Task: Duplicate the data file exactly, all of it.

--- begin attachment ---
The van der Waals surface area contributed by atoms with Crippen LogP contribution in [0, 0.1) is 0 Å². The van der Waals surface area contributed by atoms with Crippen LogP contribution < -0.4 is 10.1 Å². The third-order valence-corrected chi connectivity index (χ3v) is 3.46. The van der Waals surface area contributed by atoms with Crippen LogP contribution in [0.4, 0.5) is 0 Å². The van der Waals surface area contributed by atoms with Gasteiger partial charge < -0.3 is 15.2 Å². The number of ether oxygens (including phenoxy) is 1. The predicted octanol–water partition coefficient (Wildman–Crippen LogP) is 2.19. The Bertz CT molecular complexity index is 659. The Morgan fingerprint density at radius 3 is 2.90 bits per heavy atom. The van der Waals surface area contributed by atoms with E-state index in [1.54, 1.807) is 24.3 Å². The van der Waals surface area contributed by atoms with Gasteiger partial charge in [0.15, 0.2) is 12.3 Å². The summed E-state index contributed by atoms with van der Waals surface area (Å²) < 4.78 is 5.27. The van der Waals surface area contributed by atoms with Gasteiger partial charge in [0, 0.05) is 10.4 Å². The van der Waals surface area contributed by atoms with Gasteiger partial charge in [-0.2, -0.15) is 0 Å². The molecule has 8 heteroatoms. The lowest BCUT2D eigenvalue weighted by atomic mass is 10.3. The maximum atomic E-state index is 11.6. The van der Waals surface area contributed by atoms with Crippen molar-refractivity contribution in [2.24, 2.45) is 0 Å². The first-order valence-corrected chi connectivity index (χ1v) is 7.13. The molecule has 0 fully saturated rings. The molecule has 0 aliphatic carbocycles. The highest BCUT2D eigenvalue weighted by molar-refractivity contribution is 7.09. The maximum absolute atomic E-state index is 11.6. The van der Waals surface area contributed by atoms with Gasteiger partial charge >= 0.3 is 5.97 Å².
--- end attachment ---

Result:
The van der Waals surface area contributed by atoms with Crippen LogP contribution in [0, 0.1) is 0 Å². The van der Waals surface area contributed by atoms with Crippen LogP contribution < -0.4 is 10.1 Å². The third-order valence-corrected chi connectivity index (χ3v) is 3.46. The van der Waals surface area contributed by atoms with Crippen LogP contribution in [0.4, 0.5) is 0 Å². The van der Waals surface area contributed by atoms with Gasteiger partial charge < -0.3 is 15.2 Å². The number of ether oxygens (including phenoxy) is 1. The predicted octanol–water partition coefficient (Wildman–Crippen LogP) is 2.19. The Bertz CT molecular complexity index is 659. The Morgan fingerprint density at radius 3 is 2.90 bits per heavy atom. The van der Waals surface area contributed by atoms with E-state index in [1.54, 1.807) is 24.3 Å². The van der Waals surface area contributed by atoms with Gasteiger partial charge in [0.15, 0.2) is 12.3 Å². The summed E-state index contributed by atoms with van der Waals surface area (Å²) < 4.78 is 5.27. The van der Waals surface area contributed by atoms with Gasteiger partial charge in [0, 0.05) is 10.4 Å². The van der Waals surface area contributed by atoms with Gasteiger partial charge in [-0.2, -0.15) is 0 Å². The molecule has 8 heteroatoms. The lowest BCUT2D eigenvalue weighted by atomic mass is 10.3. The maximum atomic E-state index is 11.6. The van der Waals surface area contributed by atoms with Crippen molar-refractivity contribution in [2.24, 2.45) is 0 Å². The first-order valence-corrected chi connectivity index (χ1v) is 7.13. The molecule has 0 fully saturated rings. The molecule has 0 aliphatic carbocycles. The highest BCUT2D eigenvalue weighted by molar-refractivity contribution is 7.09. The maximum absolute atomic E-state index is 11.6. The van der Waals surface area contributed by atoms with Gasteiger partial charge >= 0.3 is 5.97 Å².